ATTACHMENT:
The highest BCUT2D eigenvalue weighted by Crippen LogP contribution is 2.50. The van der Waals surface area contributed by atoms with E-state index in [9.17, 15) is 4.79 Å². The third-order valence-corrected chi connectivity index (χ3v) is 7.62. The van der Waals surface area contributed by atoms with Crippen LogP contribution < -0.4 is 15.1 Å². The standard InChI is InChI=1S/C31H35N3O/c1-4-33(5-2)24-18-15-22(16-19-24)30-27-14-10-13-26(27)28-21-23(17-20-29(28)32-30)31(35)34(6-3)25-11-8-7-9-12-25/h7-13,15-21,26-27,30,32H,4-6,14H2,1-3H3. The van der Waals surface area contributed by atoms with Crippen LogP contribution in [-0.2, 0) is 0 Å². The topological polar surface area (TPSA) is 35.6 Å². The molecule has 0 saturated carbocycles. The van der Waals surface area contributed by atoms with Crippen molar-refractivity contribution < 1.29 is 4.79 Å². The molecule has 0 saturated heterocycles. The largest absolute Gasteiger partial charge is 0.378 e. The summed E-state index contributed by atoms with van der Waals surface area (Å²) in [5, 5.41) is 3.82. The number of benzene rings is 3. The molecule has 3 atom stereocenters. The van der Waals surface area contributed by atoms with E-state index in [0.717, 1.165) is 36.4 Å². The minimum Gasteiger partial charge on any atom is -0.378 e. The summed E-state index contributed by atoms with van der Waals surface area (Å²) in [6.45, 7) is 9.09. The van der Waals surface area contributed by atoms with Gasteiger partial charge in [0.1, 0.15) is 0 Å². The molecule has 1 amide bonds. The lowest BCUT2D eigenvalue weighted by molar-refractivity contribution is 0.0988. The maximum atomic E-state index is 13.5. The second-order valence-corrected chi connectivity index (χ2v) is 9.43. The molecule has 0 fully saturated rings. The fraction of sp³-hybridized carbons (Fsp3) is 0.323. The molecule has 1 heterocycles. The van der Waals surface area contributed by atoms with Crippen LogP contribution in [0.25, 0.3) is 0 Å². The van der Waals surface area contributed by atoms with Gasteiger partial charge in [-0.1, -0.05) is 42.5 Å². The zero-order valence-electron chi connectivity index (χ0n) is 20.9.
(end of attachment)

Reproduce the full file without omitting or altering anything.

The highest BCUT2D eigenvalue weighted by Crippen LogP contribution is 2.50. The van der Waals surface area contributed by atoms with E-state index in [9.17, 15) is 4.79 Å². The third-order valence-corrected chi connectivity index (χ3v) is 7.62. The van der Waals surface area contributed by atoms with Crippen LogP contribution < -0.4 is 15.1 Å². The standard InChI is InChI=1S/C31H35N3O/c1-4-33(5-2)24-18-15-22(16-19-24)30-27-14-10-13-26(27)28-21-23(17-20-29(28)32-30)31(35)34(6-3)25-11-8-7-9-12-25/h7-13,15-21,26-27,30,32H,4-6,14H2,1-3H3. The van der Waals surface area contributed by atoms with Crippen LogP contribution in [-0.2, 0) is 0 Å². The topological polar surface area (TPSA) is 35.6 Å². The molecule has 0 saturated carbocycles. The van der Waals surface area contributed by atoms with Crippen molar-refractivity contribution < 1.29 is 4.79 Å². The molecule has 0 saturated heterocycles. The largest absolute Gasteiger partial charge is 0.378 e. The summed E-state index contributed by atoms with van der Waals surface area (Å²) in [5, 5.41) is 3.82. The number of benzene rings is 3. The molecule has 3 atom stereocenters. The van der Waals surface area contributed by atoms with E-state index in [0.717, 1.165) is 36.4 Å². The minimum Gasteiger partial charge on any atom is -0.378 e. The summed E-state index contributed by atoms with van der Waals surface area (Å²) in [6.45, 7) is 9.09. The van der Waals surface area contributed by atoms with Gasteiger partial charge in [0.1, 0.15) is 0 Å². The molecule has 1 amide bonds. The lowest BCUT2D eigenvalue weighted by molar-refractivity contribution is 0.0988. The maximum atomic E-state index is 13.5. The second-order valence-corrected chi connectivity index (χ2v) is 9.43. The molecule has 0 fully saturated rings. The fraction of sp³-hybridized carbons (Fsp3) is 0.323. The molecule has 1 heterocycles. The van der Waals surface area contributed by atoms with Crippen LogP contribution in [0.25, 0.3) is 0 Å². The van der Waals surface area contributed by atoms with Gasteiger partial charge in [-0.1, -0.05) is 42.5 Å². The zero-order valence-electron chi connectivity index (χ0n) is 20.9.